Feast of the Holy Family of Jesus, Mary, and Joseph

The Christmas story is very familiar to us: the Father sent us our Savior, His only-begotten Son, incarnate as a human being.  Jesus didn’t just put on flesh like a costume and pretend to be one of us; from the moment He was conceived by the Holy Spirit, He fully experienced human life. He lived nine months in Mary’s womb and then entered the world as we all do, naked and cold.  But not alone.  Jesus’ first human experience was the love of His mother and foster father.  His first human experience was family.

I guess it’s not surprising that the Father would have things this way.  God Himself is a family: Father, Son, and Holy Spirit, three distinct persons living in perfect, complete, inseparable, loving union with each other as the Holy Trinity.  Every family is modeled on, and a reflection of, this union.

Sounds exactly like your family, right?

Well, possibly not exactly.  Every family has its tensions, its challenges, its frustrations, its brokenness.  Despite the divinity of Jesus and the holiness of Mary, even the Holy Family had its bad days.  (It’s interesting that, outside of the infancy narratives, the only story of the Holy Family passed on to us in the gospels, the story of the finding of the child Jesus in the temple, tells of a pretty rough few days for Mary and Joseph.)  But despite all its imperfections, each family is indeed called to be holy.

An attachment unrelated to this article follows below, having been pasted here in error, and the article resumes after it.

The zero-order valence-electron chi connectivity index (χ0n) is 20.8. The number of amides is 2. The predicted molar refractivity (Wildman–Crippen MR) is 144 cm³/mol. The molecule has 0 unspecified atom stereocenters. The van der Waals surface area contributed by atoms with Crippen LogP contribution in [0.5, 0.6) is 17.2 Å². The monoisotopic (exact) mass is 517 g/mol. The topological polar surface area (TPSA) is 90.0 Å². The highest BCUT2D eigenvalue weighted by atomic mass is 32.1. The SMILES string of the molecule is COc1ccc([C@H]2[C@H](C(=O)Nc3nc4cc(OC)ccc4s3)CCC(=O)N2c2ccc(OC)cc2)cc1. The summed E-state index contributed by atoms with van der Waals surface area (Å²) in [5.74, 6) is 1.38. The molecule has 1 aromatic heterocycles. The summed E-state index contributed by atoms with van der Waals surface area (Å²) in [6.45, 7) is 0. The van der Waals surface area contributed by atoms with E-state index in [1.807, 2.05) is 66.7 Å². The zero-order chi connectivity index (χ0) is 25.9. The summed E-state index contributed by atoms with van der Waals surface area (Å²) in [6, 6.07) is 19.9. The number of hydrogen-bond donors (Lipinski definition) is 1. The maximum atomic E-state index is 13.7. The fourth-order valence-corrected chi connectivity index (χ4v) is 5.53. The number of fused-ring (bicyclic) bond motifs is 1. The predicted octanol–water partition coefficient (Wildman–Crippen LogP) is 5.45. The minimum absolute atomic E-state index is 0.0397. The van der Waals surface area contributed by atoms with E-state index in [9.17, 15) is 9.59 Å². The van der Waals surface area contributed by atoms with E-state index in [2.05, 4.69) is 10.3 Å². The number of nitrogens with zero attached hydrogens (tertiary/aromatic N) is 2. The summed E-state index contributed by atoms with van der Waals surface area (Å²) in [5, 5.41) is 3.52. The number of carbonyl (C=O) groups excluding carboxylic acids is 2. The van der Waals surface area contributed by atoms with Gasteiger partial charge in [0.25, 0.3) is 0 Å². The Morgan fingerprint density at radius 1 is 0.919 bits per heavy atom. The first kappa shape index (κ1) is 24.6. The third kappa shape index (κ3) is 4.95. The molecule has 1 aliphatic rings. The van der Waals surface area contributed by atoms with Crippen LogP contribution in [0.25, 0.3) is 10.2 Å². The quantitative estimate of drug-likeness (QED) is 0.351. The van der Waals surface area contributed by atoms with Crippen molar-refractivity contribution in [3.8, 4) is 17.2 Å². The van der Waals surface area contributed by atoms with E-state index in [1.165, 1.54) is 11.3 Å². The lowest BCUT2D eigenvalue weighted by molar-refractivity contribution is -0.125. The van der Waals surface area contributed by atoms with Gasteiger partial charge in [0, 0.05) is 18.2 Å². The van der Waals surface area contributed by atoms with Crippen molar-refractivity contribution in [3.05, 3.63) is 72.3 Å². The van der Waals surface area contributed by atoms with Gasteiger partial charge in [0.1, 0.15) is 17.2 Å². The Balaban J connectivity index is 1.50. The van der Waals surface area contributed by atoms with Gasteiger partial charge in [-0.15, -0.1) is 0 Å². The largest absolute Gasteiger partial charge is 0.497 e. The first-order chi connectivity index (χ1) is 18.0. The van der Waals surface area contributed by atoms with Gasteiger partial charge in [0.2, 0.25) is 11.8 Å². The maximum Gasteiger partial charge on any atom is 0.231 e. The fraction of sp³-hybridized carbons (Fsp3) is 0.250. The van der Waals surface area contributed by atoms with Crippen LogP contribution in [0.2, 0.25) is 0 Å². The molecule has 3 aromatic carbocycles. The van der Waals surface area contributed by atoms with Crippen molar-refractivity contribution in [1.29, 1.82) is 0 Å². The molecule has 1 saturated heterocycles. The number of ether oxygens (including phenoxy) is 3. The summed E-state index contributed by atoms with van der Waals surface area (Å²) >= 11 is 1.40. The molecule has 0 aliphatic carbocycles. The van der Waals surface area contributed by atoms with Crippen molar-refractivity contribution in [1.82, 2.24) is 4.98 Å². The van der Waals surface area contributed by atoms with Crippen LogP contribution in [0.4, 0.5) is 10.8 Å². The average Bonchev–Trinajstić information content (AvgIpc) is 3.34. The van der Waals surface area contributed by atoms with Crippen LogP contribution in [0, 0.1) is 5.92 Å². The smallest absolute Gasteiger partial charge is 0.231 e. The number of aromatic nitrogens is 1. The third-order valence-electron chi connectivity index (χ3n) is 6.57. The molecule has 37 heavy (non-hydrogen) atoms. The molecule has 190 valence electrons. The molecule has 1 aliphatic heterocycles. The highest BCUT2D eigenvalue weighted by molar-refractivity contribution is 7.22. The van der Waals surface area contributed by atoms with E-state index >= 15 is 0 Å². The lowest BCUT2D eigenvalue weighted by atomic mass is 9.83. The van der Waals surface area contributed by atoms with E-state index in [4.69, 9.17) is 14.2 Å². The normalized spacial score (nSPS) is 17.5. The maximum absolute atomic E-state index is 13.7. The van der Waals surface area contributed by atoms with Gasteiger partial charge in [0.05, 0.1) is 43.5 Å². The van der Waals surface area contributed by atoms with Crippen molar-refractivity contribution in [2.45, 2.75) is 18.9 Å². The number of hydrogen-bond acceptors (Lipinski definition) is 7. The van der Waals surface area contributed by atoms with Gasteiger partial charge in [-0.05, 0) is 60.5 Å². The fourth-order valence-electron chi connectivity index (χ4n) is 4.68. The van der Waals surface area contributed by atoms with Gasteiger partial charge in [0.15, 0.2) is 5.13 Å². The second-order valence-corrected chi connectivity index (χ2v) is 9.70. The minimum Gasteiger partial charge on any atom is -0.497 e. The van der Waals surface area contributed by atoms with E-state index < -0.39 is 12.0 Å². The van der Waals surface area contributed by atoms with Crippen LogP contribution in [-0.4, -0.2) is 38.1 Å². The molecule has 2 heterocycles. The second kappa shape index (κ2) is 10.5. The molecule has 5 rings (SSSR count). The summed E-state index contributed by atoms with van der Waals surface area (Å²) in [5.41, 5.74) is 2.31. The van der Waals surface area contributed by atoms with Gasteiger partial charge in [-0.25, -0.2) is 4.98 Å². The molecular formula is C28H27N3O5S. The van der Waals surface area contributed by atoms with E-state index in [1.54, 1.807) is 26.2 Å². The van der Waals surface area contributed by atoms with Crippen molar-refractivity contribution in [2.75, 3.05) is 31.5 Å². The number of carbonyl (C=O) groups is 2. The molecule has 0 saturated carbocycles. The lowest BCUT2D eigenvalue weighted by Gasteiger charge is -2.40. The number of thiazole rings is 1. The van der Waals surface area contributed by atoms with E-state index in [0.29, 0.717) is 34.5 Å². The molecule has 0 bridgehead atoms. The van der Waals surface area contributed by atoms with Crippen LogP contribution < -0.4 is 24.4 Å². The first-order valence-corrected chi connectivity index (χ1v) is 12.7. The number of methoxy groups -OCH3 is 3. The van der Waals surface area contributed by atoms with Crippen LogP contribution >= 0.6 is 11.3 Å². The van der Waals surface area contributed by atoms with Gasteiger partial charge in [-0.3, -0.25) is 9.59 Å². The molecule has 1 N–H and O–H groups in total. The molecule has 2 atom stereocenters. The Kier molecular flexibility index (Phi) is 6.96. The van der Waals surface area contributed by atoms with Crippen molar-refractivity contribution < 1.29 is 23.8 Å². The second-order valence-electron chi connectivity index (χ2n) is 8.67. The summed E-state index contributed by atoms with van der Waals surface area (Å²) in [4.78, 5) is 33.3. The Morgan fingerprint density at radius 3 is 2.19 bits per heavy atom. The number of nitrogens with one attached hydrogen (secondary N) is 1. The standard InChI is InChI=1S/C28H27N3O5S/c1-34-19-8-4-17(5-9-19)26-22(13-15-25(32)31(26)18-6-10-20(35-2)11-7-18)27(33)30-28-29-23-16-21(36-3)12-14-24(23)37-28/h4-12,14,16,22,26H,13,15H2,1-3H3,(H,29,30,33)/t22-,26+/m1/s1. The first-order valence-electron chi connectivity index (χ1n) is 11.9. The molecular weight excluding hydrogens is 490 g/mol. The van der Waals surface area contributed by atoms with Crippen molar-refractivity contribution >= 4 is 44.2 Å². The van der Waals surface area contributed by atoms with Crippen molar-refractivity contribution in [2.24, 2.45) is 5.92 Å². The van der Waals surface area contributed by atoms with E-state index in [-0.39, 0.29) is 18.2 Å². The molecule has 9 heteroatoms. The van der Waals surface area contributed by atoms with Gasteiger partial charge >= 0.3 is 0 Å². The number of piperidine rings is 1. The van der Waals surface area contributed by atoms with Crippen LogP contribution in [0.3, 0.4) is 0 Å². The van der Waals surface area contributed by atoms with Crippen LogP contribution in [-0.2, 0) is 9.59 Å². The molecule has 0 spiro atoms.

What does it mean to be a holy family?  I think it means striving to live up to the challenges Jesus laid out for us in his teachings:  to love and respect each other unconditionally; to forgive each other continuously and completely; to accept what each of our family members can give; to put each other’s needs and concerns ahead of our own.  Of course, we will fall short; but if we can shape our families to be a haven where falling short of our goals is met with love, compassion, and forgiveness rather than animosity, then our families can indeed be a holy place that will help us walk in the way of Jesus Christ.  And even in – especially in — the most broken of families, small acts of love carry within them a divine presence.

Jesus’ first experience of humanity was grounded within his family.  By bringing His divinity into a human family, Jesus has opened up the possibility that each of us might experience His divinity through our own families.  When we allow Him to be present in our day-to-day family life, that’s when our families can become holy, and that’s when we can truly experience the joy of Christmas every day.

– William F. Merlock